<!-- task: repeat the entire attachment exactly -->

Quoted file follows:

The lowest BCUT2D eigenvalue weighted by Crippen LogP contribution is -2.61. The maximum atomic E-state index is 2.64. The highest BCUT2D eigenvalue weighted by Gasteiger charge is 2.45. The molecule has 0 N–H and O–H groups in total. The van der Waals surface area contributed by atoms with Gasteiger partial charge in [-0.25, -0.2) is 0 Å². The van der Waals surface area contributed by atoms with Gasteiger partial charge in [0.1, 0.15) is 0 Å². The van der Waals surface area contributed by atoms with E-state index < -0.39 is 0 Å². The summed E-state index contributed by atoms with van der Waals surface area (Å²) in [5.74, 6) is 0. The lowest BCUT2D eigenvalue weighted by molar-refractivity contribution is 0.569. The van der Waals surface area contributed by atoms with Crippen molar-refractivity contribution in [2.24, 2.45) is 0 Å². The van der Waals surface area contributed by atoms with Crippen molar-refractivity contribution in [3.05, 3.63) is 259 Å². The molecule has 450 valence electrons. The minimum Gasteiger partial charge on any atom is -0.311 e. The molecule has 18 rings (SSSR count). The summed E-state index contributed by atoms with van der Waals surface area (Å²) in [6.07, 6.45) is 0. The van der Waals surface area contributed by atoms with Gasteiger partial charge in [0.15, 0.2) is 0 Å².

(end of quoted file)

The lowest BCUT2D eigenvalue weighted by Crippen LogP contribution is -2.61. The maximum atomic E-state index is 2.64. The highest BCUT2D eigenvalue weighted by Gasteiger charge is 2.45. The molecule has 0 N–H and O–H groups in total. The van der Waals surface area contributed by atoms with Gasteiger partial charge in [-0.25, -0.2) is 0 Å². The van der Waals surface area contributed by atoms with Gasteiger partial charge in [0.1, 0.15) is 0 Å². The van der Waals surface area contributed by atoms with E-state index < -0.39 is 0 Å². The summed E-state index contributed by atoms with van der Waals surface area (Å²) in [5.74, 6) is 0. The lowest BCUT2D eigenvalue weighted by molar-refractivity contribution is 0.569. The van der Waals surface area contributed by atoms with Crippen molar-refractivity contribution in [2.24, 2.45) is 0 Å². The van der Waals surface area contributed by atoms with Crippen molar-refractivity contribution in [3.05, 3.63) is 259 Å². The molecule has 450 valence electrons. The minimum Gasteiger partial charge on any atom is -0.311 e. The molecule has 18 rings (SSSR count). The summed E-state index contributed by atoms with van der Waals surface area (Å²) in [6.07, 6.45) is 0. The van der Waals surface area contributed by atoms with Gasteiger partial charge in [0.15, 0.2) is 0 Å².